“Are you willing to take the risk of investing in bullshit?”
Interesting headline. It’s not mine btw. It’s a question from a leading banker. The question, in this case, related to investing in data mining … but you will probably find it’s a question asked about any major project.
It’s the skeptic’s question. I’ve been asked it often in various forms. “Where’s the business case?” “What’s the ROI on this project?” “How can you show me this will make an impact on our cost-income ratio?” “Can you prove the numbers?”
The guy asking the question in this case is Matthew Rothman, a Managing Director at Goldman Sachs. Not the sort of title for a presentation from a traditional bank, you might think, and it wasn’t. In fact, Matthew’s presentation was titled: “Data mining: the (un)original sin”.
I found it funny that he was originally going to call it “Data mining: the second oldest profession”, but compliance didn’t like that one, so it wasn’t allowed. Even so, Matthew is quite a provocative guy and got lots of coverage of his keynote by being edgy. I like edgy. You don’t get it enough from banking people, because of compliance and internal handcuff restrictions. This is especially true in some countries, where the internal sign-off process is as lengthy and detailed as getting the Queen to let you off being a Royal. In fact, I think it’s longer.
This indicates the mentality of so many institutions, not just banks. Employees are meant to concur; individual initiative is discouraged, and creativity controlled.
It’s such a shame, as today’s world is meant to be one of nurturing human s kills, not treating people as automatons. I mentioned a while ago that this story exemplifies traditional bank thinking perfectly:
Summary of this story is that a call centre worker was dealing with a customer whose salary cheque hadn’t cleared in time for Christmas. Why they get paid by cheque is beyond me, but hey, this is America. Anyhoo, the customer was in distress as they couldn’t pay for their petrol (gas), get home or even buy the kids presents. It was Christmas Eve. The call centre operator felt the customer’s distress and asked her manager if she could drive to meet the guy over her lunch break. He was only 14 miles away. The manager said OK, and she gave the guys $20 to pay for the gas and get home.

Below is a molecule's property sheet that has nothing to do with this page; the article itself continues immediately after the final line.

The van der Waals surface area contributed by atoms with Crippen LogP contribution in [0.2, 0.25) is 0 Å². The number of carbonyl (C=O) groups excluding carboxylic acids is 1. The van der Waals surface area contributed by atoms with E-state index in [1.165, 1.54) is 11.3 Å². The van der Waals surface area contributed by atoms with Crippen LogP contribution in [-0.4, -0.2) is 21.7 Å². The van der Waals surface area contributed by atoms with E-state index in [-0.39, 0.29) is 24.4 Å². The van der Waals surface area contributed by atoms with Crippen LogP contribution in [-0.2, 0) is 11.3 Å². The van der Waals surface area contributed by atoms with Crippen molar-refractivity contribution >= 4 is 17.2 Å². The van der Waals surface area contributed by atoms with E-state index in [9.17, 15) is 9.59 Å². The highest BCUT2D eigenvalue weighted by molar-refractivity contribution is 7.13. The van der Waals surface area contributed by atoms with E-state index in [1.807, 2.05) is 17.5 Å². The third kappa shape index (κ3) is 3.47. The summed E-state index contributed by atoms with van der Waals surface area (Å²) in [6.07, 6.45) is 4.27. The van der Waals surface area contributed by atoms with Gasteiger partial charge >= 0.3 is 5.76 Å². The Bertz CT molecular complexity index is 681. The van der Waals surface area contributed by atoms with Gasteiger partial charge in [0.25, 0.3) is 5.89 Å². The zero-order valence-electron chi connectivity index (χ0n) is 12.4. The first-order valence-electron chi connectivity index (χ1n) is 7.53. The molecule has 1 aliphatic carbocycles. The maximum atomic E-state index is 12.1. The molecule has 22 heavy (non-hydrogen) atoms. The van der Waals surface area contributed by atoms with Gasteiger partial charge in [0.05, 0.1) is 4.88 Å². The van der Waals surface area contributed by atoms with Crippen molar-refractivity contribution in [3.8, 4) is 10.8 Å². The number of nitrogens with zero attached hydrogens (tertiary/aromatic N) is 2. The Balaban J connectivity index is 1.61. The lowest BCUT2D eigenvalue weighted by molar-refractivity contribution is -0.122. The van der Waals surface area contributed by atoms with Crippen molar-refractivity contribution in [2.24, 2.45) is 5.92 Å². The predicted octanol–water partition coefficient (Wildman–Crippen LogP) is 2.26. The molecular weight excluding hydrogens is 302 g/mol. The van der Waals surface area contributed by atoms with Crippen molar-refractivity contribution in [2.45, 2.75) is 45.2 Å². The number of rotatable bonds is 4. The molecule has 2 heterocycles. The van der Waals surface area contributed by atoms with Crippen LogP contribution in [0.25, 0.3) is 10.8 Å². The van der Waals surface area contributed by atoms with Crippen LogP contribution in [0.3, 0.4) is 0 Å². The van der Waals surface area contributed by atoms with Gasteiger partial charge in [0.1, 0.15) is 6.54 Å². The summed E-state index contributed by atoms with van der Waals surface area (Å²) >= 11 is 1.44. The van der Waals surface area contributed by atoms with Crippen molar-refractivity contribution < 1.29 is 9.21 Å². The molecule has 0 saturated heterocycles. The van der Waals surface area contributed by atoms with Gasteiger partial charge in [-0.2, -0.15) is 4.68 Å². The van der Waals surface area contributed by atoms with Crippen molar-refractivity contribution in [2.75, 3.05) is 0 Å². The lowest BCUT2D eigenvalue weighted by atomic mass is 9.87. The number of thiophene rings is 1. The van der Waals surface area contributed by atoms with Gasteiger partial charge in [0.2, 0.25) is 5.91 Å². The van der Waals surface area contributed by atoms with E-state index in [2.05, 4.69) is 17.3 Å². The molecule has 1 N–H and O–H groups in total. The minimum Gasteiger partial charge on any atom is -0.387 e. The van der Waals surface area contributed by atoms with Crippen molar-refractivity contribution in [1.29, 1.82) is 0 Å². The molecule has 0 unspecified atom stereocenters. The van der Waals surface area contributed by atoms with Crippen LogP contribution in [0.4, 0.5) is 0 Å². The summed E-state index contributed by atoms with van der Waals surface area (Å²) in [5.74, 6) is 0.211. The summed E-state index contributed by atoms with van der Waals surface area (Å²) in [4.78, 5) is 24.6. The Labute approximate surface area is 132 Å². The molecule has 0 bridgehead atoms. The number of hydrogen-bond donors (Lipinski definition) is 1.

Outcome: she and her manager were both sacked for having unauthorised contact with a customer. How ridiculous but hey, this is America.
Any bank worker who has a brain and thinks is usually weeded out of the organisation … unless they wait a while before using that brain and thinking. Then they might get promoted and eventually given the opportunity to use it.
Hence, back to Matthew who, as an MD, has been given his brain but still has controls on how he uses it. He cannot use it to give an edgy or catchy title to his presentation. For example, his second-choice title was “Data mining for dummies”, and even that was disapproved by compliance. So, he went with “Data mining: the (un)original sin”. How dull. And then opened up the dialogue by asking the question: “Are you willing to take the risk of investing in bullshit?” This man has a brain!
Now I agree in part with his thesis. Data mining for data mining’s sake is not useful. Rothman offered three examples of data mining: two real, and one fake. First, a study that found geomagnetic activity could be associated with negative stock returns; a second study that found the length of a trader’s index finger could affect the profit they make; and a third that associated the popularity of Shania Twain’s music with GDP growth. The last one was the fake and Rothman finished by saying “on that, I conclude be diligent, be skeptical and be wary of bullshit”.
Yes, good advice Matthew.
However, that attitude can become a wall. A wall that is like the wall Donald Trump is building to stop South Americans getting into North America. A wall that stops good ideas, that stops innovation, that stops challenge, that stops thinking.
Sure, be skeptical, but be open too. Be open to ideas. Allow new thinking. Allow experimentation.
In fact, I think the real issue here is what is being invested and how much. If you bet the farm on an unproven idea, then of course that is silly. If you test the idea to see if it has legs, then that is the way to overcome the bullshit.
Allow ideas. Don’t just tell everyone this is bullshit.
Anyways, I’ve rarely used this word in its full form so often on a blog but hey, I was inspired by a banker with a brain. Thanks Matthew.